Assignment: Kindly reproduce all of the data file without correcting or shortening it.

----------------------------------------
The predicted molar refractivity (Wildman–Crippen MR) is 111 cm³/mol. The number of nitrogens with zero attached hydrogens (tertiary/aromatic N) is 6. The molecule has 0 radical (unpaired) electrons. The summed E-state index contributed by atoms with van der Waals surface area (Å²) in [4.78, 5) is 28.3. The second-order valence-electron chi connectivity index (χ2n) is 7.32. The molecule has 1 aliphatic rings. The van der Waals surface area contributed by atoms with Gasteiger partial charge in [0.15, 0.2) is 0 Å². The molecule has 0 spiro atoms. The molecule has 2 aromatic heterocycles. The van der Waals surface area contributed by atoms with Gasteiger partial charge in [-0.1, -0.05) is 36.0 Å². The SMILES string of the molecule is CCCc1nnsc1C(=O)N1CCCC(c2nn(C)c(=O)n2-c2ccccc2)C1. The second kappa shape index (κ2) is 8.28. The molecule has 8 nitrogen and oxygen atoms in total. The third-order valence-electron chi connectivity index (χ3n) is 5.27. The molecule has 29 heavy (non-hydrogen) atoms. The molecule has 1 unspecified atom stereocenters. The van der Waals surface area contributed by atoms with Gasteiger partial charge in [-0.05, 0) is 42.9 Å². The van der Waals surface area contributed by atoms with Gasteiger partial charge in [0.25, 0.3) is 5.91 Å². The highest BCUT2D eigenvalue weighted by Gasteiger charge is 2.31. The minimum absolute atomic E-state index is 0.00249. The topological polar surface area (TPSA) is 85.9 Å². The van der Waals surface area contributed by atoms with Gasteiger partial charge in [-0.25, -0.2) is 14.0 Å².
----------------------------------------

The predicted molar refractivity (Wildman–Crippen MR) is 111 cm³/mol. The number of nitrogens with zero attached hydrogens (tertiary/aromatic N) is 6. The molecule has 0 radical (unpaired) electrons. The summed E-state index contributed by atoms with van der Waals surface area (Å²) in [4.78, 5) is 28.3. The second-order valence-electron chi connectivity index (χ2n) is 7.32. The molecule has 1 aliphatic rings. The van der Waals surface area contributed by atoms with Gasteiger partial charge in [0.15, 0.2) is 0 Å². The molecule has 0 spiro atoms. The molecule has 2 aromatic heterocycles. The van der Waals surface area contributed by atoms with Gasteiger partial charge in [-0.1, -0.05) is 36.0 Å². The SMILES string of the molecule is CCCc1nnsc1C(=O)N1CCCC(c2nn(C)c(=O)n2-c2ccccc2)C1. The second kappa shape index (κ2) is 8.28. The molecule has 8 nitrogen and oxygen atoms in total. The third-order valence-electron chi connectivity index (χ3n) is 5.27. The molecule has 29 heavy (non-hydrogen) atoms. The molecule has 1 unspecified atom stereocenters. The van der Waals surface area contributed by atoms with Gasteiger partial charge in [-0.05, 0) is 42.9 Å². The van der Waals surface area contributed by atoms with Gasteiger partial charge in [0.25, 0.3) is 5.91 Å². The highest BCUT2D eigenvalue weighted by Gasteiger charge is 2.31. The minimum absolute atomic E-state index is 0.00249. The topological polar surface area (TPSA) is 85.9 Å². The van der Waals surface area contributed by atoms with Gasteiger partial charge in [-0.25, -0.2) is 14.0 Å².